Transitioning From Mechanical to Electronic Locking Devices

December 1, 2016 Rachel Pilgren-Kane


Steve Spatig, General Manager, Electronic Access Solutions, Southco, Inc.

At one time or another you may have used a swipe card, a keypad or remote controlled device to gain entry into a secure room, building or vehicle, without giving thought to the system behind this convenient user interface. These electronic access systems incorporate electronic locks or latches (EMLs) to provide security for a variety of applications today from medical storage units and server cabinets to vehicle compartments and enclosures.

As consumers have grown accustomed to the security and convenience of  electronic access systems, equipment OEMs have realized the need to transition from traditional mechanical locks to electronic locks due to the safety and convenience they provide. When integrated with a networked, remote monitoring system, these systems can provide electronic records of access activity which can be used to streamline security administration.

Electronic Access Solutions (EAS)

Engineers can simplify the transition from mechanical lock and key configurations to electronic access technology by integrating an appropriate Electronic Access Solution (EAS) into their application. An EAS consists of an EML, an access control device and a remote monitoring system.

The EML is the heart the system and is critical to the effectiveness of any remotely controlled EAS because it influences system electrical requirements, physical security, installation and operation, as well as the industrial design of the end product. The EML operates similarly to a mechanical lock, but its electronic capability allows it to be combined with an access control device to add an additional layer of security.

Access control devices actuate electronic locks by validating user credentials and producing a signal that unlocks the EML. Access control devices such as keypads, radio frequency (RF) proximity card systems, biometrics or other wireless systems can be combined with the EML or integrated to simplify installation.

Together with an access control device, EMLs communicate with external systems to create audit trails that can be viewed locally or remotely, on-site or off. Each time an EML is actuated, an electronic “signature” is created, and can be stored by an existing security network to monitor access. This record of electronic activity can capture location, date, time, duration of access and specific user credentials, which reduces reaction time in the event of a security breach. The information collected provides critical audit trail data required for compliance with directives such as the Health Insurance Portability and Accountability Act (HIPAA) and Sarbanes-Oxley.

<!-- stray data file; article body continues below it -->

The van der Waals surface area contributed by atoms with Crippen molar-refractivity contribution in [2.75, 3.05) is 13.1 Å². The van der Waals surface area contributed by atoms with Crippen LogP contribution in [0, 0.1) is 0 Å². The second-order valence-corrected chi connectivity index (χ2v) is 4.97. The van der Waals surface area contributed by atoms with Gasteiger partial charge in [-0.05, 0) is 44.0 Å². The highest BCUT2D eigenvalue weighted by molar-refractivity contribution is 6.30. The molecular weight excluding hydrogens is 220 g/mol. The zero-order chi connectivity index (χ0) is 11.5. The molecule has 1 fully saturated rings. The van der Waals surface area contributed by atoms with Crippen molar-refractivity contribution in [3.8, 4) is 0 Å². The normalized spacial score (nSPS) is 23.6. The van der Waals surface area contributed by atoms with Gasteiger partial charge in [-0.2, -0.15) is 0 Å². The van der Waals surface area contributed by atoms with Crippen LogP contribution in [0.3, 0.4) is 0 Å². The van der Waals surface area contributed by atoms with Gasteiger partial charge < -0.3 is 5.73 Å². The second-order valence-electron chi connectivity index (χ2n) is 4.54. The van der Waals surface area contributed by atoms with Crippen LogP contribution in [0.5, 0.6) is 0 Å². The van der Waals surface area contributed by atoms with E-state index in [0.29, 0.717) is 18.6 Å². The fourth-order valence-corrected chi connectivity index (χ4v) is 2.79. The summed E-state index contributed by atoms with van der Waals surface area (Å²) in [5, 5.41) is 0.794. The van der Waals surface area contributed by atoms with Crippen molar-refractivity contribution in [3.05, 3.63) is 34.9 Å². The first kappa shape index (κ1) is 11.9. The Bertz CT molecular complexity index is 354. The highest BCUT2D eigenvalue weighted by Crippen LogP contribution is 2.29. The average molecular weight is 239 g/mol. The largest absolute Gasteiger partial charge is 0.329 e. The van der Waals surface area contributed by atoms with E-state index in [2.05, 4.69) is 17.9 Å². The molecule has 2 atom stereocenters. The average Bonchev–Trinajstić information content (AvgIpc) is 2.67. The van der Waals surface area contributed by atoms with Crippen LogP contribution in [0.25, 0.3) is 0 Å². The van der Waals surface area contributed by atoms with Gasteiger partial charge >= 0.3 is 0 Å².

The Heart of the System

Choosing the right EML depends on many factors. How the end user will monitor access and their need to balance convenience with security, for example, may impact how engineers incorporate the technology into their applications. EMLs can be customized to meet the needs of each application, and are available in a variety of mechanism types.

  • Electronic Slide Bolt – This EML operates in a similar manner as a traditional door and may be mounted to the frame, rather than the door itself. The electronic slide bolt, such as Southco’s E-Keeper platform, is ideal for applications where space is limited, such as the drawers of a medical dispensing cart. In this case, the EML acts as an intelligent keeper or strike, releasing the door from the frame when actuated. The door can then be simply pushed closed against a spring-loaded slide bolt.
  • Electronic Rotary Latch – This EML uses high-strength rotary action and concealed “push-to-close” convenience that is suitable for many types of applications, from vending machines to supply cabinets. When actuated, the efficient R4-EM Electronic Rotary Latch for example, releases the cam under heavy loads of up to 350 lbs with minimal power consumption of less than 500 milliamps.
  • Electronic Locking Swinghandle – This EML electronically unlocks upon receipt of valid electronic input, enabling manual actuation of the handle. Primarily used on electronic enclosures such as datacenter server cabinets, the H3-EM Swinghandle has integrated sensors and multiple output signals to provide data for both local and remote monitoring of the lock status.

For added piece of mind, EMLs can also be equipped with a mechanical override system, which enables manual release in the event of a power failure.

Making the Transition

Electronic access control solutions offer manufacturers a means for increasing the level of security for their equipment. Security systems that provide flexible access control management, audit trail capability and a smooth transition from mechanical to electronic mechanisms allow engineers to simplify the design process for new application or the upgrade of an existing access system.

A reliable security system must include an efficient electronic lock. When combined with the appropriate access control device, a complete electronic access solution provides a secure means for remotely managing and controlling access to enclosures.

Previous Article
Monitoring and Protecting Retail Assets with Intelligent Electronic Locks
Monitoring and Protecting Retail Assets with Intelligent Electronic Locks

This article explains how retailers can increase the physical security of high value items by retrofitting ...

Next Article
Bluetooth Technology: the “Key” to Effective Time-Based Access to Data Centers
Bluetooth Technology: the “Key” to Effective Time-Based Access to Data Centers

When connected with cloud-based applications, Bluetooth-enabled devices – like the common smartphone – can ...